EasyJet Founder Stelios to Defy Management at Investor MeetingKari Lundgren
EasyJet Plc founder Stelios Haji-Ioannou will extend a personal battle with the discount carrier’s management at its annual meeting this month by voting against Chairman Mike Rake even though he already plans to quit.
Rake, who will step down this summer, according to an EasyJet statement Jan. 26, has “no long-term accountability for his actions” and shouldn’t be allowed to take part in decision-making, according to Stelios, who goes by his first name.
The entrepreneur has conducted a four-year campaign against EasyJet’s growth strategy, arguing that the U.K. carrier should focus more on delivering shareholder value, targeting a 10 percent profit margin and boosting dividend payouts to 50 percent of earnings. He’s specifically opposed to growing the fleet with Airbus SAS jets, which he says represent poor value.
“We do not believe directors who have resigned should be allowed to commit to a major program of capital expenditure that will burden the company for five to seven years,” said Stelios, who with his family controls almost 37 percent of EasyJet stock. “I just want someone who hates Airbus and hates taking large gambles with our money.”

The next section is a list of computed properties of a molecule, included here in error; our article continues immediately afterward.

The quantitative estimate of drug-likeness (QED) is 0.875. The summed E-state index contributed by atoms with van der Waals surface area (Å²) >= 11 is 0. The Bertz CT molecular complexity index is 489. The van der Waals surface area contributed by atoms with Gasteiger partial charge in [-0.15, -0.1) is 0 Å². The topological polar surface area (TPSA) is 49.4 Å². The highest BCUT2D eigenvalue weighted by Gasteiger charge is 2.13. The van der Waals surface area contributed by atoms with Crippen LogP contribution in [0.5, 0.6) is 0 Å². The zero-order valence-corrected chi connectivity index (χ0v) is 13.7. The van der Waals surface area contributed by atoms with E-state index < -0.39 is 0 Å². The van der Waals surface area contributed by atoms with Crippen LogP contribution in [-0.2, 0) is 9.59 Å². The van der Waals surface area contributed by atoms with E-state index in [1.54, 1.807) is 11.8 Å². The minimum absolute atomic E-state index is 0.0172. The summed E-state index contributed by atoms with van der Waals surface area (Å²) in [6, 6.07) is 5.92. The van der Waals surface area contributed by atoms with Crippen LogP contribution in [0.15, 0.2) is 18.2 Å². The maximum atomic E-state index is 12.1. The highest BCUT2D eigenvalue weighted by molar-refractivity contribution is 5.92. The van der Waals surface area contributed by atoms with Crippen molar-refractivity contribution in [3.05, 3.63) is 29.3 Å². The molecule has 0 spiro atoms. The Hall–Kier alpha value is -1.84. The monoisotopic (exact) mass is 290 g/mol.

Stelios said he has no opinion on the best candidate to replace Rake, who was appointed chairman in January 2010 and holds board positions at BT Group Plc and Barclays Plc. The connection with the bank, fined 290 million pounds ($455 million) for rigging interbank lending rates, prompted Stelios to force a resignation vote on Aug. 13, which he lost.
EasyJet has said its board is reviewing internal and external candidates to replace Rake, who says he’s willing to remain chairman until a replacement is found. The airline will hold its annual meeting at its Luton, England, base on Feb. 21.
“Our institutional shareholders have strongly supported the board at recent general meetings and we are confident that they will continue to do so,” EasyJet said yesterday.
Stelios cut his family’s holding for the first time since 2004 last month and says he’ll sell more shares if Europe’s second-biggest low-cost carrier pursues further jet purchases. The fleet is young in industry terms and already too big for the winter schedule, he said, adding that if new planes are needed models from Boeing Co. and Bombardier Inc. should be considered.